Sudden movements such as rolling or twitching your neck in your sleep can cause a strained neck overnight, and pre- existing medical conditions can also contribute to chronic neck pain. A multitude of reasons can be behind neck strain, but if you're looking for simple ways to relieve neck pain, consider these simple solutions!
Are you a stomach sleeper and suffering from low-quality sleep? You may be putting too much stress on your neck as you sleep, especially on the cervical spine. For the best sleeping positions, try sleeping on your back or your side.
Pick a decent mattress
With a mattress, you want to invest in a good one that can suitably support your body. Choose a mattress that is medium to firm; a hybrid mattress is perfect in terms of comfort and quality. Ideally, you want it large enough to fit your entire body, leaving enough room for movement!
Find the right pillow
Purchasing a good quality pillow can be the key to reducing neck pain, so you can get on with the things you enjoy doing.
Try a firm pillow, a feather pillow or memory foam pillows. Side sleepers can also place pillows between the knees for that extra support, and a horseshoe shaped pillow is another great option. Finding what works for you may take some time, but it's worth it to prevent neck pain in the long scheme of things.
Adjust room temperature
You wouldn't think so but adjusting the temperature of your room can determine your pain levels and prevent you from sleeping. Colder room temperatures can cause muscles to lock up due to the body's nervous system, constricting blood flow. Not exceeding 17 degrees Celsius is considered the ideal room temperature for the bedroom.
How to help a stiff neck from sleeping
There are many stiff neck remedies to assist with pain relief, and it doesn't always involve changing your poor posture.
Ice and heat therapy
Switching between hot and cold compresses will help your painful area. Putting an ice pack onto a strained or sprained neck for 20-minute intervals can reduce swelling. Heat therapy is perfect for relaxing painful areas, so start preparing for a bubble bath or warm shower. Your stiff muscles will thank you.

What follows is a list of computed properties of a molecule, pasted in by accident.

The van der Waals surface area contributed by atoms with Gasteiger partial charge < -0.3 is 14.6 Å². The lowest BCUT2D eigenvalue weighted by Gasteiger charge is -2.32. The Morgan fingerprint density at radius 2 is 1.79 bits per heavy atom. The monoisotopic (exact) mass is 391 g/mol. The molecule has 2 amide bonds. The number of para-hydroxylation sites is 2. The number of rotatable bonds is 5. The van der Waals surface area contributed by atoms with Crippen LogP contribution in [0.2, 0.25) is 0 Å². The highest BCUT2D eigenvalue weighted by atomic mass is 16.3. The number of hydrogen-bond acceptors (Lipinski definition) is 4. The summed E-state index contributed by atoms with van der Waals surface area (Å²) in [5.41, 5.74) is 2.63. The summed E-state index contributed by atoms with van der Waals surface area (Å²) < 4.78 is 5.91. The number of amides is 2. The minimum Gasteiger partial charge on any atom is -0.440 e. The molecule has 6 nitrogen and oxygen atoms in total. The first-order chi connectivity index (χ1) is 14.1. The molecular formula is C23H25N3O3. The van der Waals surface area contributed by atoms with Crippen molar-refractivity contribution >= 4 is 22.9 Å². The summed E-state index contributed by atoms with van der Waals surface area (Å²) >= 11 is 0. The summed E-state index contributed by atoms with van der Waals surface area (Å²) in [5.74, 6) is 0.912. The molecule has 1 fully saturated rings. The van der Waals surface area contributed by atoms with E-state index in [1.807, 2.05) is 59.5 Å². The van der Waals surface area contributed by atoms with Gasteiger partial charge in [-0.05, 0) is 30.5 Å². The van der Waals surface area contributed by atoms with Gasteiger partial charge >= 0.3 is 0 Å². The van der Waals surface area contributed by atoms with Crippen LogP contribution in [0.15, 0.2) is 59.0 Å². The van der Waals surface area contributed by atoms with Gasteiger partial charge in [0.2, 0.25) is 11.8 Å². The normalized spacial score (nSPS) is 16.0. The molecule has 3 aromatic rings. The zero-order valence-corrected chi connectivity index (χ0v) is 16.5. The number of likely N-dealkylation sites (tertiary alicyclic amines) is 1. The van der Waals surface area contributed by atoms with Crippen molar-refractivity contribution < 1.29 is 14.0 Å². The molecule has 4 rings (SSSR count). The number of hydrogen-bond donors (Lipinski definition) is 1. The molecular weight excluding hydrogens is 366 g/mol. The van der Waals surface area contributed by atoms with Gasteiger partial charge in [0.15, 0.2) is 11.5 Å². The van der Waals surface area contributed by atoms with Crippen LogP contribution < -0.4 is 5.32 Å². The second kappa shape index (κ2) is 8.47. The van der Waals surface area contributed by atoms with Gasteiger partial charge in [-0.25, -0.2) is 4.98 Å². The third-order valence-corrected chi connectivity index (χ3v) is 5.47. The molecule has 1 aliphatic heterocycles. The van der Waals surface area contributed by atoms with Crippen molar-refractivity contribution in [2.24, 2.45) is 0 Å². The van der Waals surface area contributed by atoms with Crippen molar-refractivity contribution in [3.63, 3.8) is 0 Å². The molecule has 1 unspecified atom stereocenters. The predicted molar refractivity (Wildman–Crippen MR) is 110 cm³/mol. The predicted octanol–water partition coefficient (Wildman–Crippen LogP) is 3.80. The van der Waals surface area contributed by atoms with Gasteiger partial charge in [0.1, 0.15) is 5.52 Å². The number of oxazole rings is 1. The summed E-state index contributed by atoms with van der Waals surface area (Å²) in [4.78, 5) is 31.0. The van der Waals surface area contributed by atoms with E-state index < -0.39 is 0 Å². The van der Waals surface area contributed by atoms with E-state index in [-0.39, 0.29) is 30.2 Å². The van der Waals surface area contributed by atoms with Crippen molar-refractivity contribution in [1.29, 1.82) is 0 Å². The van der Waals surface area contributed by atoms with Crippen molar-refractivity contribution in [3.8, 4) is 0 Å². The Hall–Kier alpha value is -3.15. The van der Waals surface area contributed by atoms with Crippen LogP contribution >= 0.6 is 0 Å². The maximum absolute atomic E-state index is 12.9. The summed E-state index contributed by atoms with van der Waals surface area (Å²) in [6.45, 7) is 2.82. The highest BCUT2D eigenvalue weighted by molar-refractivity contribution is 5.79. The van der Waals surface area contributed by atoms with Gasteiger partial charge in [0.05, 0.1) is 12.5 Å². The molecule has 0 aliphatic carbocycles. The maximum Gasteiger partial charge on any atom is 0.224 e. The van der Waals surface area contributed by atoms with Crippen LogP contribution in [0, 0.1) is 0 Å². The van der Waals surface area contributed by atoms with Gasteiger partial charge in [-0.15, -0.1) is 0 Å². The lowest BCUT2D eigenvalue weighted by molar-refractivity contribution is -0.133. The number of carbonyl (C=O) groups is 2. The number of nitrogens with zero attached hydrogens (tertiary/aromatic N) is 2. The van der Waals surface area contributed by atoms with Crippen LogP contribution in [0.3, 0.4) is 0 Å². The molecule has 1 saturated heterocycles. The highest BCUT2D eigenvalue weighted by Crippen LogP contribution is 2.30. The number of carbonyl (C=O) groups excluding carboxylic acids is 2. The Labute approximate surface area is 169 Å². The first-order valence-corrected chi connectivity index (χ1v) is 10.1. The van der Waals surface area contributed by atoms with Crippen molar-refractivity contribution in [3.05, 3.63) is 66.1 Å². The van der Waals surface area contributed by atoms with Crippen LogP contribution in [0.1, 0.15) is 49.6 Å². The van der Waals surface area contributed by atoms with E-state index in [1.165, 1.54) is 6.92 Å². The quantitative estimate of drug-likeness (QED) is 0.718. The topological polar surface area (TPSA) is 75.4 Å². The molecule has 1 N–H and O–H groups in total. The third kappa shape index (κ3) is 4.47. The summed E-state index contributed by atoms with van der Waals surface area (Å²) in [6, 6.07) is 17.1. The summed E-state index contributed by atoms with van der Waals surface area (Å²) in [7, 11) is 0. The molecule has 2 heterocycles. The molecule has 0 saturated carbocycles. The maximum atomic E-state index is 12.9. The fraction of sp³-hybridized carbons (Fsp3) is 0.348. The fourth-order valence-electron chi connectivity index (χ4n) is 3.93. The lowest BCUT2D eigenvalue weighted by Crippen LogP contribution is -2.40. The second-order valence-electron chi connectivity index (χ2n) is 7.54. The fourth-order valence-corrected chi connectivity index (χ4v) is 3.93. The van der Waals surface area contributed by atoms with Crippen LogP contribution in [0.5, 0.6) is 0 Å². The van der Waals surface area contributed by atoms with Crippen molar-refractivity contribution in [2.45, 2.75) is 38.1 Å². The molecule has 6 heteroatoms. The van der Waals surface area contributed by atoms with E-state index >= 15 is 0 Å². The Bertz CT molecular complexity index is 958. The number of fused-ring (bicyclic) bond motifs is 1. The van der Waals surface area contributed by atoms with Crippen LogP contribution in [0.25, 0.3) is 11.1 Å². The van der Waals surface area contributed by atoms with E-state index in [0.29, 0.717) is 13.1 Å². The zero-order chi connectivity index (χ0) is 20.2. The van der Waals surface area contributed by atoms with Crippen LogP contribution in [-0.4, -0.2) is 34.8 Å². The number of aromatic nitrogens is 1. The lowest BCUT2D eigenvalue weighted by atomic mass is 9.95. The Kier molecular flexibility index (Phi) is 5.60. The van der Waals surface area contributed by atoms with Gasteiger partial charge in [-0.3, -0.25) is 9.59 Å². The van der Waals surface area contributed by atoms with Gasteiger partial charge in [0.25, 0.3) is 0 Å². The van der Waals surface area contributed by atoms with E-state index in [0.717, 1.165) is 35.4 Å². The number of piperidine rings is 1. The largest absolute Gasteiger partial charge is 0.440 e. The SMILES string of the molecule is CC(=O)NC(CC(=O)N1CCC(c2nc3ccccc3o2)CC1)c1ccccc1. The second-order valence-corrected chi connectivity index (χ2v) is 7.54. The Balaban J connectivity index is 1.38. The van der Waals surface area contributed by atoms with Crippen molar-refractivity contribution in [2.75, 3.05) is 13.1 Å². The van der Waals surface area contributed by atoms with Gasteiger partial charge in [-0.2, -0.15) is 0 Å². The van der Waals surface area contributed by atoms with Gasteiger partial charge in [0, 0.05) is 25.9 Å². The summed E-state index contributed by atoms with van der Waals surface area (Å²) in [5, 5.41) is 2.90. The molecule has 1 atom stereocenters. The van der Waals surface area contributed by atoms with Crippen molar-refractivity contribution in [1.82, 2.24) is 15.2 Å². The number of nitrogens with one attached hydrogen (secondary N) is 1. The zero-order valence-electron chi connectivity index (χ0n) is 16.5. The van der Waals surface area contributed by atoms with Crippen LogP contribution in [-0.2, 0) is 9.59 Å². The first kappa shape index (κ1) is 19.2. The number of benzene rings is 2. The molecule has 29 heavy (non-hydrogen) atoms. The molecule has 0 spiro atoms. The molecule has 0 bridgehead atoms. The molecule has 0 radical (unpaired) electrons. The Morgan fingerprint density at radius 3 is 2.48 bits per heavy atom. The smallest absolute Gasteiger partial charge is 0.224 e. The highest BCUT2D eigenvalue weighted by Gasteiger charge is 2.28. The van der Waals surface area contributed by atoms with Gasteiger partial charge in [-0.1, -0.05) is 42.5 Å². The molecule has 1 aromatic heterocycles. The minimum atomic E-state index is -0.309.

If you don't do this on the daily, start implementing gentle exercises into your routine. Increasing blood flowing to the soft tissue can help with muscle relaxation, loosen tissue, and create natural endorphins in the body.
Cut out high-intensity workouts and close contact sports activities, as this could make your pain worse. You want your neck to pass through the healing process.
If home strategies aren't working, over-the-counter medication may assist with symptoms.
Always consult your doctor or GP before taking any medication.
However, if problems are still occurring, ensure to contact a physiotherapist to receive more effective treatment.
When to seek medical help
In most cases, neck pain from sleeping can be managed with home remedies and changes in sleeping position. However, there are times when you should seek medical help for your neck pain.
Chronic neck pain
If you are experiencing chronic neck pain that lasts for several weeks or longer, it's essential to seek medical attention. Chronic neck pain can be a sign of an underlying condition, such as osteoarthritis or a herniated disc, that may require medical treatment.
Neck pain with other symptoms
If you are experiencing neck pain along with other symptoms such as numbness, tingling, or weakness in your arms or legs, it's essential to seek medical attention immediately. These symptoms could be a sign of a more serious condition, such as a spinal cord injury or nerve damage.
Seeing a doctor for neck pain
When you see a doctor for neck pain, they will likely perform a physical examination and ask about your symptoms and medical history. They may also recommend imaging tests, such as an X-ray or MRI, to identify any underlying conditions.
Based on your diagnosis, your doctor may recommend a range of treatments, including physical therapy, medication, or surgery